“You won’t learn much about capitalism at university. How could you ? Capitalism is a matter of risks and rewards, and a tenured professor doesn’t have much to do with either.” – Pournelle.
The first half of the Bloomberg headline looks shocking: “Hedge funds have worst first-half performance in 18 years..” But the second half is an absolute peach: “..dropping 0.75%”. Plenty of equity market investors would be glad to have tolerated anything like that level of negative returns. We once wrote a satirical piece entitled ‘Armageddon of horrifying carnage as hedge fund index falls 0.03%’ – life now seems to be replacing art. In the spirit of not having anything more positive to say about the markets, the original is reprinted below. There is a good chance it will be reposted every time financial reporters refer somewhat indiscriminately to the high risk attributes of hedge fund investments (compared, say, to stock markets).
They live in a high-octane world. What they do is risky. They’re grotesquely overpaid, they have few scruples, and their influence is out of all proportion to their true size. They’re fast, extremely short-termist and utterly unregulated. Yes, they’re journalists writing about hedge funds.
Speculative features on hedge funds continue to surge in popularity. Once the preserve of rich sophisticates, hedge fund articles have mushroomed from a niche position in boutique publications into blanket coverage across quality newspapers and also The Daily Mail. Some commentators believe that with such explosive growth in the sector, problems are inevitable.
“These guys are opportunistic,” says hedge fund manager Peter Madeupname,
“They are constantly on the search for new commissions, and they have very little discipline.”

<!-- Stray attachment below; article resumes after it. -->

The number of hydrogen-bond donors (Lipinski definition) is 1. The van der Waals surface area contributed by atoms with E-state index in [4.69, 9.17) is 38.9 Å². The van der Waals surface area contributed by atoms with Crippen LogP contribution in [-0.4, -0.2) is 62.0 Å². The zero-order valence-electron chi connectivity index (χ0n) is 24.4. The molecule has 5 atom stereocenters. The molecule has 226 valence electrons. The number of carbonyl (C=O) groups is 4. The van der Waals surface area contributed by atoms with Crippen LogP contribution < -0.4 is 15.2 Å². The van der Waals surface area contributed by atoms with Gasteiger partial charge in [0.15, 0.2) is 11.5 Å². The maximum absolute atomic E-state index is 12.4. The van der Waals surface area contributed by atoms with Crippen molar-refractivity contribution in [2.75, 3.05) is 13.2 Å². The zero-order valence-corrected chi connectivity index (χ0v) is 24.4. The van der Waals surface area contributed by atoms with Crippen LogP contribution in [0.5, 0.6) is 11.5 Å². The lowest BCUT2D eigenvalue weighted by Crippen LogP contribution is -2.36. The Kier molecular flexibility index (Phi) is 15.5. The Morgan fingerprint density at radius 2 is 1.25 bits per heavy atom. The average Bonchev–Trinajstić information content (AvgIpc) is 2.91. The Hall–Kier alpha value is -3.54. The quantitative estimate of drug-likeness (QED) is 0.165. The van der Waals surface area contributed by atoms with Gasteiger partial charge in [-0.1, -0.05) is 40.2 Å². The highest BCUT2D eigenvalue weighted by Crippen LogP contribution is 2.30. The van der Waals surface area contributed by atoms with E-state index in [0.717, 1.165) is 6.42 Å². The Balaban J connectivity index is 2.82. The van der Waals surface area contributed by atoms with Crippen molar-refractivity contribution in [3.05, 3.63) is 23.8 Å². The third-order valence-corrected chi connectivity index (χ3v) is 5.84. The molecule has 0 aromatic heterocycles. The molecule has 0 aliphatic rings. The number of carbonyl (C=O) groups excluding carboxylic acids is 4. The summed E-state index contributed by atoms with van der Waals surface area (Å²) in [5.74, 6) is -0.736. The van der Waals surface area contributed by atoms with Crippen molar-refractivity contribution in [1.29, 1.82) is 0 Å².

Hedge fund journalists can and do employ a wide variety of clichés. By and large, they engage in high speed, computer-aided jeremiads to take advantage of the gullibility of slower-witted buyers. These strategies have certainly worked in the past: since 2000, column inches devoted to hedge funds have increased by 153% per annum versus minus 78% for pieces on more conventional assets. Is the flood of journalists into this space tantamount to a gold rush ? Certainly, hedge fund journalists tend to move in herds and crowd out more traditional commentary.
Recent wild swings in investor pessimism have been attributed in part to the speculative features of hedge fund journalists. Hedge fund journalists have a market impact way beyond their true numbers, mainly because they write so much – some commentators believe they account for half the financial commentary in tabloid publications, and for three-quarters of “turnover”, the term used when bored readers rapidly turn over the page in search of something slightly more substantial, grounded in reality or worth reading instead. Their impact is also because they often employ hyperbole, a strategy which magnifies the impact of their articles. Some journalists have suggested that hedge fund managers boil babies in acid. Others, that hedge funds represent an unfair challenge to equity fund managers, in that they offer the possibility, however slight, of a positive return.
Meanwhile, competition among hedge fund journalists is increasing as more and more speculative pieces are created. There are particular concerns about the way hedge fund journalism is now packaged and sold to retail consumers. Some editors are buying senior pieces which are relatively stable and high quality, but many are buying more junior pieces which are often haphazardly constructed and of dubious worth.